The estate claimed that it was entitled to recover the amount it paid in 2007 for tax years 2002 through 2006 because the payment was based on a mutual mistake of fact and because its appeal to the Michigan Tax Tribunal was timely.  Although the estate commenced its suit with the Tax Tribunal within three years of the date of the overpayment, the Michigan Court of Appeals ruled that the Tax Tribunal correctly determined that it lacked authority to grant the estate's requested relief. The court noted that a specific statutory provision prevailed over any arguable inconsistency with a more general rule.  Because the specific statutory provision in this case addressed how a party may adjust the taxable value of property following a mistaken, nonexistent transfer of ownership, the estate could not bypass this specific jurisdictional requirement by simply characterizing the overpayment as the result of a mutual mistake of fact under another provision.  The specific provision only permitted the adjustment of tax rolls after an erroneous transfer of ownership for the current and immediately preceding three tax years. Therefore, the estate had nothing to recover from the township.
Posted by: Ed Kisscorni AT 01:00 pm   |  Permalink   |  Email
Thursday, September 06 2012

Single Business Tax Return Must be Within the Four Year Statute of Limitations


Last week Friday, August 31st, I posted a Blog on the TMW Enterprises Court of Appeals decision.  (TMW Enterprises, Inc. v. Department of Treasury, Michigan Court of Appeals, No. 302870, August 14, 2012)  That Blog has generated a considerable amount of attention.  We have not heard from the Department of treasury and we do not know if an appeal is in the works.


The August 14, 2012 decision of the Michigan Court of Appeals stated that S Corporation income, which flows through to the shareholder for federal income tax purposes, is not included in "business income" for Michigan Single Business Tax.  However, built-in gains and excess passive income would constitute "business income" for Single Business Tax.


Following is from the Court of Appeals decision:


The SBT imposed a tax on a taxpayer's adjusted tax base. TMW, 285 Mich App at 173.  "Tax base" was defined to mean "business income, before apportionment or allocation as provided in chapter 3, even if zero or negative, subject to the adjustments in this section." MCL 208.9(1); TMW, 285 Mich App at 174.  And, for corporations, "business income" was defined as federal taxable income. Id. "Thus, if a person is a corporation, its business income is its federal taxable income, which in turn is also its tax base." Id.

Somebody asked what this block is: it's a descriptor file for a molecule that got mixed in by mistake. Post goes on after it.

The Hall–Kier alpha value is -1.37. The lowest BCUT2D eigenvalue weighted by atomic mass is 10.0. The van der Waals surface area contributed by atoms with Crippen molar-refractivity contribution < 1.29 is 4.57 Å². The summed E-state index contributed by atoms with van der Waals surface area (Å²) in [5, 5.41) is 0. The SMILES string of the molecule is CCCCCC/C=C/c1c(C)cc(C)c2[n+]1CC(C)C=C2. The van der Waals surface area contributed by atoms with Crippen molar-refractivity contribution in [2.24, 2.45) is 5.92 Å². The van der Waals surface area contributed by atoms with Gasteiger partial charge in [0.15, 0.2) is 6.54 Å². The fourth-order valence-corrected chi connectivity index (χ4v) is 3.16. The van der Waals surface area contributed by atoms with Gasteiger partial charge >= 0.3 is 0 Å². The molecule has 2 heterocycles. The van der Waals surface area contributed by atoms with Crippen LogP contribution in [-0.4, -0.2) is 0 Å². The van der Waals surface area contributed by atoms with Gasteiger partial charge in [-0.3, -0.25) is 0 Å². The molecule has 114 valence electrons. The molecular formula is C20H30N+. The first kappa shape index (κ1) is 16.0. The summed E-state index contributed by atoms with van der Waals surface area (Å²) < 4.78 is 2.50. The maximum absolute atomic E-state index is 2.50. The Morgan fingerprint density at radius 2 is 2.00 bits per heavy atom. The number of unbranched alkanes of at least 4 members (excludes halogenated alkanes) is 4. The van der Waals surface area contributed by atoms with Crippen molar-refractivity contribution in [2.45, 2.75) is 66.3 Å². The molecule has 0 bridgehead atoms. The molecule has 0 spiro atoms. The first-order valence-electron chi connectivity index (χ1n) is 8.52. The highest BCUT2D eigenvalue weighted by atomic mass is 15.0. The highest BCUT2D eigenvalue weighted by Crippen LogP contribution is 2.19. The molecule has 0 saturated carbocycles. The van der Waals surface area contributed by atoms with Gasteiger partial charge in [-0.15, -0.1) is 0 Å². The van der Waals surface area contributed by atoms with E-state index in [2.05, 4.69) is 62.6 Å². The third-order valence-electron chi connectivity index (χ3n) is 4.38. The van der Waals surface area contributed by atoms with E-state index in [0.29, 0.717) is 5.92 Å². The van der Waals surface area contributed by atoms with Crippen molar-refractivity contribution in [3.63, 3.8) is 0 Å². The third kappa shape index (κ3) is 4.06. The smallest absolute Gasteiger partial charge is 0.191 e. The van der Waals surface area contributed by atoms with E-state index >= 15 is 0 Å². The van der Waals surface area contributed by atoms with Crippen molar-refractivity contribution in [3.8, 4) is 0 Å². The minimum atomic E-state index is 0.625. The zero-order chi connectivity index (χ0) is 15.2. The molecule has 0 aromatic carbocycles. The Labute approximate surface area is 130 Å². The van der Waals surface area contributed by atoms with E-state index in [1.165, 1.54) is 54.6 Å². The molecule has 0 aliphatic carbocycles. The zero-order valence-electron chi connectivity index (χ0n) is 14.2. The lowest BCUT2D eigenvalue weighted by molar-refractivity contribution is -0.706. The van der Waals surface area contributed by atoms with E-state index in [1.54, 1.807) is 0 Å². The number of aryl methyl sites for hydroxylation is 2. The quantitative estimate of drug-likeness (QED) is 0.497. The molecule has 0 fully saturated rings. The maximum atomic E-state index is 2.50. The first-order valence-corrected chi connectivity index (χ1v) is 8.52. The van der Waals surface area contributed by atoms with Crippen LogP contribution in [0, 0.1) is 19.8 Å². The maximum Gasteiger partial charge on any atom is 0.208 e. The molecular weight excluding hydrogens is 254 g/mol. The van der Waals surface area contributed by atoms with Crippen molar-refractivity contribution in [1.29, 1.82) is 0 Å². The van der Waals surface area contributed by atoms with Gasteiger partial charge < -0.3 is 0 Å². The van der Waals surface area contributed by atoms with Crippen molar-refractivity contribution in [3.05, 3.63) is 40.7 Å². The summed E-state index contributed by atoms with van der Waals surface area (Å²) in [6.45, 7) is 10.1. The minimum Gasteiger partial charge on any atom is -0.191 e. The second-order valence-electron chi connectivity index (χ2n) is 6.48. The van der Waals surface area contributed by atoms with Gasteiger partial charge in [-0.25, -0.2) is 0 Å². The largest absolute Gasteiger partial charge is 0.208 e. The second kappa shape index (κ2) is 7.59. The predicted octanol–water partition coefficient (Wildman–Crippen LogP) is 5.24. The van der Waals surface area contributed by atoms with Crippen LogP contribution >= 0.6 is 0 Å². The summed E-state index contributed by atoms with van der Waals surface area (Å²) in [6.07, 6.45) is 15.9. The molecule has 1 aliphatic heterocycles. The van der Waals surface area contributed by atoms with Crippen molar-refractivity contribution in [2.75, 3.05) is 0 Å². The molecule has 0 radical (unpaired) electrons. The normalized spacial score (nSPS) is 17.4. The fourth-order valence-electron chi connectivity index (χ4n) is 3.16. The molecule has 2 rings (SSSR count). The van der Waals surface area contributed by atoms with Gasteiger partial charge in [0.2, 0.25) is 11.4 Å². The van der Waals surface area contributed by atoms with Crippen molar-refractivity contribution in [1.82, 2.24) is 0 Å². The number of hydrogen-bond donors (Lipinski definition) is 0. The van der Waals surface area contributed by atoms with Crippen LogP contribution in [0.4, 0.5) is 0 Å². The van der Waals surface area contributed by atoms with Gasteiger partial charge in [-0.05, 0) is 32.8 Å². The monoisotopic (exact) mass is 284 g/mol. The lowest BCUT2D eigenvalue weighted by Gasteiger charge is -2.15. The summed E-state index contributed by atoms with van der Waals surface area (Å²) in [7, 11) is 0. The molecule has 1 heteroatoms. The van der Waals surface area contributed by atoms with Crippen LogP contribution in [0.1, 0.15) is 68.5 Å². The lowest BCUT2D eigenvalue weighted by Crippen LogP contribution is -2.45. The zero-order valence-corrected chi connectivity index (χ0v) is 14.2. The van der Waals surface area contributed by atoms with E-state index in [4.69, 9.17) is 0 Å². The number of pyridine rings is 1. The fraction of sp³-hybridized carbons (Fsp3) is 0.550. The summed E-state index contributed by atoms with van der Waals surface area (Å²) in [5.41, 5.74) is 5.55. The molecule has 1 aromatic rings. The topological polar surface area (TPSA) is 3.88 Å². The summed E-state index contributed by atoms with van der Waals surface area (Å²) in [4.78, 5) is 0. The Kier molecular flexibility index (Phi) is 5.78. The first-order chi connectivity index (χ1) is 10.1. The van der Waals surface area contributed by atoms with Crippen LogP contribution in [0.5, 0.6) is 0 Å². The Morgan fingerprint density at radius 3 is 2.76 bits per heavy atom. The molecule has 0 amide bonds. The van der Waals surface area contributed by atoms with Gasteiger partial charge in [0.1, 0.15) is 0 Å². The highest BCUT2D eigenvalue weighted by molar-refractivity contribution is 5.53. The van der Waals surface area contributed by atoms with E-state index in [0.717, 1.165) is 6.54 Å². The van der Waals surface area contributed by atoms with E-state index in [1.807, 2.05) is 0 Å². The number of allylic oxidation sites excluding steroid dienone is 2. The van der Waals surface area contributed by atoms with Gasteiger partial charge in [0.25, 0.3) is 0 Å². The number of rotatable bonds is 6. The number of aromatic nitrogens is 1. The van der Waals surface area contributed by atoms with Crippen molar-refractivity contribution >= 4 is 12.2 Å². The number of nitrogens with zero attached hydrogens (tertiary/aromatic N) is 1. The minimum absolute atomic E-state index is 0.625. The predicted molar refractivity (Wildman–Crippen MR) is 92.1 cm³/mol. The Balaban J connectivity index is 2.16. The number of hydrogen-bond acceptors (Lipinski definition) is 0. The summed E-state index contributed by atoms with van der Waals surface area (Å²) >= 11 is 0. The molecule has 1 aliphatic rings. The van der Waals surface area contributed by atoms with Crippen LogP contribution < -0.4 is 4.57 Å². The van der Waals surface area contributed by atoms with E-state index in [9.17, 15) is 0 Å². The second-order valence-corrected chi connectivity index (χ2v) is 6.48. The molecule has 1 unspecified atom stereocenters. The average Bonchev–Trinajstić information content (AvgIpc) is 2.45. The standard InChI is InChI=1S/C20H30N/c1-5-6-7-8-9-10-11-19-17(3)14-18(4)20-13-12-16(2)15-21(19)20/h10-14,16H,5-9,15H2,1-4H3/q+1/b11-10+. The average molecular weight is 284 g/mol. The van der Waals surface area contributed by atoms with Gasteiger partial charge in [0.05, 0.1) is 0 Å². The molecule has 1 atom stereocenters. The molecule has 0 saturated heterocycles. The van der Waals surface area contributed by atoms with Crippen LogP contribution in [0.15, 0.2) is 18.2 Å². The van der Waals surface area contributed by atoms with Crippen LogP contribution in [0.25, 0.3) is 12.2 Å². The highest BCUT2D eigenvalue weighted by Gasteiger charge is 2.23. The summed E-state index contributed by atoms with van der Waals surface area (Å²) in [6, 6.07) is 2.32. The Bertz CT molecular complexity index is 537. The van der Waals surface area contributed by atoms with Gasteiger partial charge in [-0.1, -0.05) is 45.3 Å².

The analysis thus becomes very simple. Plaintiff, as an S corporation, had no federal taxable income, except for its built-in gains and excess passive income. Therefore, only the amount of those built-in gains and excess passive income would constitute "business income" under the SBTA.  And, thus, it only owed an SBT on that amount, as the trial court concluded.


What Does the Court of Appeals Decision Mean?


All S Corporations, within the four year statute of limitations, should file an amended return to exclude S Corporation income, other than built in gains and excess passive income, from "business income".  The TMW Enterprises decision only address "business income", therefore all other aspects of the return (compensation, additions, subtractions) would remain as filed.


Within the Four Year Statute of Limitations 


The four year statute of limitations starts with the later of the statutory due date for the return or the extended due date.  It is unclear if the actual file date for the return is used when filed before the extended due date.  To extend the due date the taxpayer must file an extension form.  The running of the statute of limitations is suspended during a period of audit and/or appeal. 

Posted by: Ed Kisscorni AT 01:00 pm   |  Permalink   |  Email